Tala'a Kebira

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Scene along Tala'a Kebira. The street has shops along most of its length.

Tala'a Kebira (alternate spellings include Talaa Kbira, Tala'a al-Kbira, etc) (Arabic: الطالعة الكبيرة‎, "the Great Slope/Climb") is one of the longest and most important streets in Fes el-Bali, the old city of Fes, Morocco. The street runs roughly east to west, starting near the Bab Bou Jeloud and Bab Mahrouk gates in the west and ending at the al-Attarine Madrasa in the east, near the Qarawiyyin Mosque.

Background: the main streets of Fes el-Bali[edit]

The street is historically the main souk (market) street of Fes. Another street, Tala'a Seghira, serves a similar role and runs more or less parallel to Tala'a Kebira: from Bab Bou Jeloud in the west until rejoining Tala'a Kebira in the Ain Allou area in the east between the Chrabliyine Mosque and Place Nejjarine. Although Tala'a Kebira is one of the broadest and straightest streets across the medina, like other streets in the old city its path is partly determined by the terrain of the valley in which Fes was built. As a result, it still bends and winds to some extent in order to follow a gentler slope where possible.[1][2]

As in many medieval Islamic cities, the main souk streets of Fes typically run from the city's main gates to the area of the city's main mosque (in this case the Qarawiyyin and, to a lesser extent, the Zawiya of Moulay Idris II, historically known as the Shurafa Mosque), which, in turn, lies at the center of the city's main commercial and economic zones.[2][1] The souk streets themselves constitute the main commercial axes of the city and are home to most of its foundouks (inns for merchants). As a result, merchants and foreign visitors rarely had need to wander outside these areas and most of the streets branching off them lead only to local residential lanes (often called derbs), many of them leading to dead-ends.[2] Even today, tourists are generally found only on these main commercial thoroughfares. The city's most important monuments and institutions are also located on or near its main souk streets.[1][2]

Description of the street: from west to east[edit]

Outlines of Tala'a Kebira and Tala'a Seghira in Fes el-Bali.
The beginning of Tala'a Kebira. On the left is a tower belonging to the Kasbah an-Nouar.
View of Tala'a Kebira near Bab Bou Jeloud, from above the street roofing. The visible minarets are those of the Bou Inania Madrasa (left) and the Sidi Lazzaz Mosque (right).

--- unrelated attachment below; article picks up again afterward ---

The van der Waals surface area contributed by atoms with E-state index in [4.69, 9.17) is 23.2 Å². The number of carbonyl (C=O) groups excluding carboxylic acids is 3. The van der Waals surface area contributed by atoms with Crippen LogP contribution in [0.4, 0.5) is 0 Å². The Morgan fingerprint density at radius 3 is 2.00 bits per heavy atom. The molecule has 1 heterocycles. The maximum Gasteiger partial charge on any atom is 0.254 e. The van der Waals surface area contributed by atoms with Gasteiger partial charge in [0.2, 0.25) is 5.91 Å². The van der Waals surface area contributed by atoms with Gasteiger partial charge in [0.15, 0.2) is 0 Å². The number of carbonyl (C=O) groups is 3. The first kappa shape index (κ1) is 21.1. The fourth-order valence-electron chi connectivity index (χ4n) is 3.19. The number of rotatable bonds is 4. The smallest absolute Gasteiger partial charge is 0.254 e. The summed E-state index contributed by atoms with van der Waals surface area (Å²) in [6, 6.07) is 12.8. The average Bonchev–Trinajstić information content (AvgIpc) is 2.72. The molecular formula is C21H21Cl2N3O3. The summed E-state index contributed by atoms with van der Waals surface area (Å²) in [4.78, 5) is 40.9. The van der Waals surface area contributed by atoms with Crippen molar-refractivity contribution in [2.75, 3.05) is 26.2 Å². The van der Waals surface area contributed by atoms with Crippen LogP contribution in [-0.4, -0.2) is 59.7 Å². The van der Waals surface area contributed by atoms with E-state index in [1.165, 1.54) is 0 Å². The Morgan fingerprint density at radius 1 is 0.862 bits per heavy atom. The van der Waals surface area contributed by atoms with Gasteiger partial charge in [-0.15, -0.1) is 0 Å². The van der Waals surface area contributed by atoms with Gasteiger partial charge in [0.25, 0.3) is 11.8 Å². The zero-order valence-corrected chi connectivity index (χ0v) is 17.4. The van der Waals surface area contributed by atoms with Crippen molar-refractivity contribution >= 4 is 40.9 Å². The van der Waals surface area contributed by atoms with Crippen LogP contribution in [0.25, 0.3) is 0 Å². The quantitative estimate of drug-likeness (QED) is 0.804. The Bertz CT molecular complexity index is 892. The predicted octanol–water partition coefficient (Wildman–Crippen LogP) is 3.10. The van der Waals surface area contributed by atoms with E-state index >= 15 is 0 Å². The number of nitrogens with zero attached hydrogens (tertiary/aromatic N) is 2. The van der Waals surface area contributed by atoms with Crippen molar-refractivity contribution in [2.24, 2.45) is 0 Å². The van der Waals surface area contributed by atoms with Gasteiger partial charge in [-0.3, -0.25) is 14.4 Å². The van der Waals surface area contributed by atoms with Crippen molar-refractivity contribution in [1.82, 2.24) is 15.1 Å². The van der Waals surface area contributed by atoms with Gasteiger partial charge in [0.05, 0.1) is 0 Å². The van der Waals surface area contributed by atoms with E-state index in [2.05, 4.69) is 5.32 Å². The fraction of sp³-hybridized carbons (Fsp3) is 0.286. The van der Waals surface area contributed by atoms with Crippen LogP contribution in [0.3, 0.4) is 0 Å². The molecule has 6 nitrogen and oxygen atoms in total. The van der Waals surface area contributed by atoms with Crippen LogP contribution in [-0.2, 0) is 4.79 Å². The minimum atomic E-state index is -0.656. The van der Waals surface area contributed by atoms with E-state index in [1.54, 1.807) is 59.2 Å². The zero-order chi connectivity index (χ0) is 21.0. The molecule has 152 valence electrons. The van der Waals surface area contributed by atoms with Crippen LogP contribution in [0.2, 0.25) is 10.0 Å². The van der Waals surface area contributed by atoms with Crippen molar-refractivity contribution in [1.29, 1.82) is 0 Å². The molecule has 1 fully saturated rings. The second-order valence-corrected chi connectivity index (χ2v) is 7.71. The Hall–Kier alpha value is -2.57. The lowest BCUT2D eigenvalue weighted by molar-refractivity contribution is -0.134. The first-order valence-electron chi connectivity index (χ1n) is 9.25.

From Bab Bou Jeloud to Ain Allou[edit]

At its western end, Tala'a Kebira theoretically begins at, or is aligned with, Bab Mahrouk (historically the main western gate of the city) and passes in front of the southern walls of the Kasbah an-Nouar on the northern edge of Place Bou Jeloud.[1] The street can be entered directly from here today. Practically, however, the street begins in earnest at the eastern corner of the Kasbah an-Nouar, near Bab Bou Jeloud. The original Bab Bou Jeloud, a simple and modest gate (still visible but closed today), opened sideways onto the street on its south side.[3][1] Today, one can enter Tala'a Kebira from a passage off the north side of the square behind the current (early 20th-century) monumental Bou Jeloud gate.[3]

This western end of the street is taken up largely by produce markets, butchers, and other food shops.[3] The street is covered for much of this section. As one walks eastwards from here, the first mosque along the street is the Sidi Lazzaz Mosque on the right, whose minaret is visible when looking through the arch of Bab Bou Jeloud.[3] Soon after, the street opens up above and arrives at the Bou Inania Madrasa on the right, whose entrance is sheltered by an arched roof or bridge over the street, while the Dar al-Magana faces it on the left.[1][3]

View of the minaret of the Chriabliyine Mosque silhouetted on Tala'a Kebira street in 1932.

Past the Bou Inania Madrasa, the street's shops are more varied, traditionally having served rural visitors and local inhabitants.[3] On the left, in the Ain Azliten area, the street passes by the Foundouk Achich (or Funduq 'Ashish), one of a number of such structures along the street.[4][3] It eventually passes through the Chrabliyine (or "Shirabliyyin" for a more English transliteration) neighbourhood, where the street's shops were traditionally devoted to the sale of Moroccan slippers called cherbil or babouches.[5][1][3] The Chrabliyine Mosque is also located here; its minaret, dating from the Marinid era, is considered one of the prettiest in the city and is prominently visible over the street.[3][2][1] East of the Chrabliyine neighbourhood, the street descends steeply and becomes known as Ras Tiyyalin ("Crest of the Sifters") before it passes through the Ain Allou neighbourhood, where shops were traditionally specialized in leather goods and where it is rejoined by the Tala'a Seghira street.[3][1]